While I’ve been struggling to learn everyday Bahasa Malaysia, my friend Anna has taken on a much grander challenge by learning Mandarin. It’s been fun to follow her advance in her studies! I asked her to share her experience in case there are any others out there eager to learn this important language and give their brain a thorough exercise.
Where to start?
I would recommend a private teacher. I found Language School Teachers.com a good reference and found my great teacher, Nicole Peng, there. I think it is useful that the teacher has taught foreigners from different countries before. In the beginning I did two lessons a week (each lesson is two hours long), and now am down to one lesson a week. If you have the time, I’d recommend doing two lessons a week. After 10 months I know the basics: I know the numbers, I can order a meal, introduce myself and say something about my family.
KL is a good place to study Mandarin: you can hear and practice the language and there are many teachers. I try to speak with taxi drivers but they speak English back.
Is it really hard?
What is the hardest part?
For someone who has only learned languages in Roman letters, learning a new alphabet is extremely hard. The characters look all the same and people speak really fast. You think you can spot a character here and there but quickly realise it wasn’t what you thought – it’s really depressing to understand just how many there are. In the beginning you are a “confident moron” (read a funny blog post about this stage here) and think you know much more than you do. The tones are extremely hard and I still can’t nail them. The teacher corrects my tones occasionally, but lets me try to make sentences. It is also difficult to know which words are names – they all have a meaning.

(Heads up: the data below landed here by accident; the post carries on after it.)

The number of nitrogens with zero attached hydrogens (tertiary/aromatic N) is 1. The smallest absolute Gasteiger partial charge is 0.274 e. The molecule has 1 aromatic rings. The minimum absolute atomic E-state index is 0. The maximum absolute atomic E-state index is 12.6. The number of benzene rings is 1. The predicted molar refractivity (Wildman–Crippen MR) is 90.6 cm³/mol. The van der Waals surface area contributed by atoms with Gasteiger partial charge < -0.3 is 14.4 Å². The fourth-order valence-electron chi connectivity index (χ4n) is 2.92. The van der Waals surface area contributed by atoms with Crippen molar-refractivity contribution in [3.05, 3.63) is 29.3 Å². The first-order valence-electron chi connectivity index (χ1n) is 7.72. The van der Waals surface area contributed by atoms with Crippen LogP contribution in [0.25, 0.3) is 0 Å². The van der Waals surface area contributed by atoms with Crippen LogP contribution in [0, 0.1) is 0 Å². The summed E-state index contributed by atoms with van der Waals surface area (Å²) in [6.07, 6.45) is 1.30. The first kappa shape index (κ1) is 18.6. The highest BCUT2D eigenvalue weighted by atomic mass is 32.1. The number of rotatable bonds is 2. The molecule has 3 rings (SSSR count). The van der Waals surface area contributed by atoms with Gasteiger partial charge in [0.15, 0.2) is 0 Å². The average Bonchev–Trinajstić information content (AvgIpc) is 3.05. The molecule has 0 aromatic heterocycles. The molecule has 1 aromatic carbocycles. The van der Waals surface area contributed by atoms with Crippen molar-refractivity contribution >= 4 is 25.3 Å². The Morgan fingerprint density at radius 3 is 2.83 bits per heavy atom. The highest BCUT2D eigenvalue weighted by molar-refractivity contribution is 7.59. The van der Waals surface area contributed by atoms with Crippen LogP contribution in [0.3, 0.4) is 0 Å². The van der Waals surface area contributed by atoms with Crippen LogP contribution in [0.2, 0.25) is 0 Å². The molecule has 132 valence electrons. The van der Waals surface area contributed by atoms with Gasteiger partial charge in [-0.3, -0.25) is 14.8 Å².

The upside of learning Mandarin?
I have always loved the Chinese characters and I loved it when I could start practicing them myself. It was a nice surprise that the numbers are not that difficult and once you know the numbers, you already can use a lot of the language. The grammar also seems to be fairly simple – but I may learn otherwise soon.
You think you can guess what a character means from the looks of it, but you can’t. I often ask Nicole why something is the way it is, and her response is: “It just is”.
You don’t learn just a language
By taking lessons in Mandarin you don’t just learn the language but also the culture. If I’m too tired to learn I ask questions! The language is intertwined with the culture. For example many of the radicals in the characters and words are ancient terms describing food or nature – the radical “rice” occurs in lots of other characters. Family is also very important, and in the beginning we spent a lot of time learning how to talk about families.
I am studying reading and writing. It is possible to only learn conversational Mandarin but according to my teacher doing that the language doesn’t stick so well. If you learn at an unhurried pace – reading, writing and speaking at the same time – you will also learn the connections between the characters and the spoken language.
Your favourite learning tips?
Google Translate is your best friend. Other than that, I use Pleco, an interactive dictionary app with cool features like recognising characters from a photo taken with your smartphone and looking up words by drawing them on the screen. Skritter is a good tool for learning to write in Mandarin. I also follow Living a Dream in China, a great blog by a young Finn living in China and studying to become a Mandarin teacher. She has many great tips on learning the language – like watching date shows on tv.
Photo from Skritter Facebook page.